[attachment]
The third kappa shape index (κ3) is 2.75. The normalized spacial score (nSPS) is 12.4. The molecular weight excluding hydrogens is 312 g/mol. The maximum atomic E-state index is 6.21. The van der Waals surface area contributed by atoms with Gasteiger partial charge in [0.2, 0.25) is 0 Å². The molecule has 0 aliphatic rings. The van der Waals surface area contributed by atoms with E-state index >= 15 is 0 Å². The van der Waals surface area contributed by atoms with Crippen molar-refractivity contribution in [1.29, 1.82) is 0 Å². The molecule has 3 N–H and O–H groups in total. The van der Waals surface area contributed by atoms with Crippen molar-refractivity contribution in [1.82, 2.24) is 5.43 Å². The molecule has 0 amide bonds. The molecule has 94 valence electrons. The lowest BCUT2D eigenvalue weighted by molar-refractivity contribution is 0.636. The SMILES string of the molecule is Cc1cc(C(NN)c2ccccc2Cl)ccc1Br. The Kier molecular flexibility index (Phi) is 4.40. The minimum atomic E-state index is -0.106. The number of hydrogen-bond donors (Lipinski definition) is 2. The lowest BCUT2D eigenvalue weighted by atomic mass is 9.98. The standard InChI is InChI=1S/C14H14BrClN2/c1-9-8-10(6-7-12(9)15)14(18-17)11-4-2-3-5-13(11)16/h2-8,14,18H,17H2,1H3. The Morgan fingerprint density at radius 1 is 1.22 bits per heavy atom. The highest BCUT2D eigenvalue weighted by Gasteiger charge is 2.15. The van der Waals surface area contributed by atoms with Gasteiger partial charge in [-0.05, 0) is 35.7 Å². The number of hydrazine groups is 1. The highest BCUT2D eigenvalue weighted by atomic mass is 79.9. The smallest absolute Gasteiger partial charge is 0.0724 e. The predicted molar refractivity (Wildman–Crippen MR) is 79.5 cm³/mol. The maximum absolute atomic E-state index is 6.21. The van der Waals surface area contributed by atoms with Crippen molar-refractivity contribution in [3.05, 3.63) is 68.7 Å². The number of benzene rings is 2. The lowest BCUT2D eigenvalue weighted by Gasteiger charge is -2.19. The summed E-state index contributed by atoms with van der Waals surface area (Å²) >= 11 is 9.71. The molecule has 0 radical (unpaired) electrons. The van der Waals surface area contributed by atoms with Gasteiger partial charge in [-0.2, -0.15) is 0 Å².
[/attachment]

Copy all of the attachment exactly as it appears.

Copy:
The third kappa shape index (κ3) is 2.75. The normalized spacial score (nSPS) is 12.4. The molecular weight excluding hydrogens is 312 g/mol. The maximum atomic E-state index is 6.21. The van der Waals surface area contributed by atoms with Gasteiger partial charge in [0.2, 0.25) is 0 Å². The molecule has 0 aliphatic rings. The van der Waals surface area contributed by atoms with E-state index >= 15 is 0 Å². The van der Waals surface area contributed by atoms with Crippen molar-refractivity contribution in [1.29, 1.82) is 0 Å². The molecule has 3 N–H and O–H groups in total. The van der Waals surface area contributed by atoms with Crippen molar-refractivity contribution in [1.82, 2.24) is 5.43 Å². The molecule has 0 amide bonds. The molecule has 94 valence electrons. The lowest BCUT2D eigenvalue weighted by molar-refractivity contribution is 0.636. The SMILES string of the molecule is Cc1cc(C(NN)c2ccccc2Cl)ccc1Br. The Kier molecular flexibility index (Phi) is 4.40. The minimum atomic E-state index is -0.106. The number of hydrogen-bond donors (Lipinski definition) is 2. The lowest BCUT2D eigenvalue weighted by atomic mass is 9.98. The standard InChI is InChI=1S/C14H14BrClN2/c1-9-8-10(6-7-12(9)15)14(18-17)11-4-2-3-5-13(11)16/h2-8,14,18H,17H2,1H3. The Morgan fingerprint density at radius 1 is 1.22 bits per heavy atom. The highest BCUT2D eigenvalue weighted by Gasteiger charge is 2.15. The van der Waals surface area contributed by atoms with Gasteiger partial charge in [-0.05, 0) is 35.7 Å². The number of hydrazine groups is 1. The highest BCUT2D eigenvalue weighted by atomic mass is 79.9. The smallest absolute Gasteiger partial charge is 0.0724 e. The predicted molar refractivity (Wildman–Crippen MR) is 79.5 cm³/mol. The maximum absolute atomic E-state index is 6.21. The van der Waals surface area contributed by atoms with Crippen molar-refractivity contribution in [3.05, 3.63) is 68.7 Å². The number of benzene rings is 2. The lowest BCUT2D eigenvalue weighted by Gasteiger charge is -2.19. The summed E-state index contributed by atoms with van der Waals surface area (Å²) >= 11 is 9.71. The molecule has 0 radical (unpaired) electrons. The van der Waals surface area contributed by atoms with Gasteiger partial charge in [-0.2, -0.15) is 0 Å².